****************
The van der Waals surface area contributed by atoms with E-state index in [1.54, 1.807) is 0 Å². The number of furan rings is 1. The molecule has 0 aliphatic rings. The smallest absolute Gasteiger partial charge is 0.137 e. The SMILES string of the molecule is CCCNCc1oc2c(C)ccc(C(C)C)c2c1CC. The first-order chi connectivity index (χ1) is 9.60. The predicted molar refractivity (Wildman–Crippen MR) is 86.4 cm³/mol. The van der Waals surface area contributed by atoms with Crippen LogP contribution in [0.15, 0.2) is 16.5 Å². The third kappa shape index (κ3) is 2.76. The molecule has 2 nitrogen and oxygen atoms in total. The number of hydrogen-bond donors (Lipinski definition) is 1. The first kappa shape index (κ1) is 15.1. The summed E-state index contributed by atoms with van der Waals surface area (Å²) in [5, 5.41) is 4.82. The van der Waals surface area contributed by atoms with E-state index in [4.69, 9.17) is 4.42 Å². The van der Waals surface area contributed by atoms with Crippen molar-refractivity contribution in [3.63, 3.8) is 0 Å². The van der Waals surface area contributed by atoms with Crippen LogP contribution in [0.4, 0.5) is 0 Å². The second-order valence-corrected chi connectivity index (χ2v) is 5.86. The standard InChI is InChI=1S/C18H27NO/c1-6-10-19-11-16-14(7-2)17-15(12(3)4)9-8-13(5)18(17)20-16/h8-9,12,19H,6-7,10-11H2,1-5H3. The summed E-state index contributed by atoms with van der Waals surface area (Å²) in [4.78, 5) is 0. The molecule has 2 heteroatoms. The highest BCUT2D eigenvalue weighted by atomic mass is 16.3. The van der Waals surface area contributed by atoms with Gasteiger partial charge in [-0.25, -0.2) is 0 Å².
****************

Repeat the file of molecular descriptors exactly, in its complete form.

The van der Waals surface area contributed by atoms with E-state index in [1.54, 1.807) is 0 Å². The number of furan rings is 1. The molecule has 0 aliphatic rings. The smallest absolute Gasteiger partial charge is 0.137 e. The SMILES string of the molecule is CCCNCc1oc2c(C)ccc(C(C)C)c2c1CC. The first-order chi connectivity index (χ1) is 9.60. The predicted molar refractivity (Wildman–Crippen MR) is 86.4 cm³/mol. The van der Waals surface area contributed by atoms with Crippen LogP contribution in [0.15, 0.2) is 16.5 Å². The third kappa shape index (κ3) is 2.76. The molecule has 2 nitrogen and oxygen atoms in total. The number of hydrogen-bond donors (Lipinski definition) is 1. The first kappa shape index (κ1) is 15.1. The summed E-state index contributed by atoms with van der Waals surface area (Å²) in [5, 5.41) is 4.82. The van der Waals surface area contributed by atoms with E-state index in [4.69, 9.17) is 4.42 Å². The van der Waals surface area contributed by atoms with Crippen molar-refractivity contribution in [3.63, 3.8) is 0 Å². The van der Waals surface area contributed by atoms with Crippen LogP contribution in [0.4, 0.5) is 0 Å². The second-order valence-corrected chi connectivity index (χ2v) is 5.86. The standard InChI is InChI=1S/C18H27NO/c1-6-10-19-11-16-14(7-2)17-15(12(3)4)9-8-13(5)18(17)20-16/h8-9,12,19H,6-7,10-11H2,1-5H3. The summed E-state index contributed by atoms with van der Waals surface area (Å²) in [4.78, 5) is 0. The molecule has 2 heteroatoms. The highest BCUT2D eigenvalue weighted by atomic mass is 16.3. The van der Waals surface area contributed by atoms with Gasteiger partial charge in [-0.25, -0.2) is 0 Å².